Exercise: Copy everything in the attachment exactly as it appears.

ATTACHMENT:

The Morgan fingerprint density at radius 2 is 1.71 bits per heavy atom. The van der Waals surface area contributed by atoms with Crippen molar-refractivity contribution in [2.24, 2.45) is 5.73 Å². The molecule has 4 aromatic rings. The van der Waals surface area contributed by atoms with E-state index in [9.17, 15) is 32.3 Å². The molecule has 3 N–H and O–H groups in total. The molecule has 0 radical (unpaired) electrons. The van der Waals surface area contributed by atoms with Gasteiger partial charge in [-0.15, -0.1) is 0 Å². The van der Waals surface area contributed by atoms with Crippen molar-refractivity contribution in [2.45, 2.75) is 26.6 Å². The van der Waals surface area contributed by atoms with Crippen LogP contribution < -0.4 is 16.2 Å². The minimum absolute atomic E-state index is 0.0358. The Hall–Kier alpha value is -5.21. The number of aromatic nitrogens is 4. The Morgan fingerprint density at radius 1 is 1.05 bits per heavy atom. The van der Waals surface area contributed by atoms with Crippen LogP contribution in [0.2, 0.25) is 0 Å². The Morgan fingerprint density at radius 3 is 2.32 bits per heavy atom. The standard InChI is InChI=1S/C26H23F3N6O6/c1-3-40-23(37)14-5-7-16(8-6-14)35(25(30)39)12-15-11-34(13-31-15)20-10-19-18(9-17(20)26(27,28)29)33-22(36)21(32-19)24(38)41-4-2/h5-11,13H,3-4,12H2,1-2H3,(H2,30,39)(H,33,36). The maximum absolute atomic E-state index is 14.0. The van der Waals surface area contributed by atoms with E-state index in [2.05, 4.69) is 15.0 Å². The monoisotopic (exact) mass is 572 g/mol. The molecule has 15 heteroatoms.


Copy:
The Morgan fingerprint density at radius 2 is 1.71 bits per heavy atom. The van der Waals surface area contributed by atoms with Crippen molar-refractivity contribution in [2.24, 2.45) is 5.73 Å². The molecule has 4 aromatic rings. The van der Waals surface area contributed by atoms with E-state index in [9.17, 15) is 32.3 Å². The molecule has 3 N–H and O–H groups in total. The molecule has 0 radical (unpaired) electrons. The van der Waals surface area contributed by atoms with Gasteiger partial charge in [-0.15, -0.1) is 0 Å². The van der Waals surface area contributed by atoms with Crippen molar-refractivity contribution in [2.45, 2.75) is 26.6 Å². The van der Waals surface area contributed by atoms with Crippen LogP contribution < -0.4 is 16.2 Å². The minimum absolute atomic E-state index is 0.0358. The Hall–Kier alpha value is -5.21. The number of aromatic nitrogens is 4. The Morgan fingerprint density at radius 1 is 1.05 bits per heavy atom. The van der Waals surface area contributed by atoms with Crippen LogP contribution in [0.2, 0.25) is 0 Å². The Morgan fingerprint density at radius 3 is 2.32 bits per heavy atom. The standard InChI is InChI=1S/C26H23F3N6O6/c1-3-40-23(37)14-5-7-16(8-6-14)35(25(30)39)12-15-11-34(13-31-15)20-10-19-18(9-17(20)26(27,28)29)33-22(36)21(32-19)24(38)41-4-2/h5-11,13H,3-4,12H2,1-2H3,(H2,30,39)(H,33,36). The maximum absolute atomic E-state index is 14.0. The van der Waals surface area contributed by atoms with E-state index in [2.05, 4.69) is 15.0 Å². The monoisotopic (exact) mass is 572 g/mol. The molecule has 15 heteroatoms.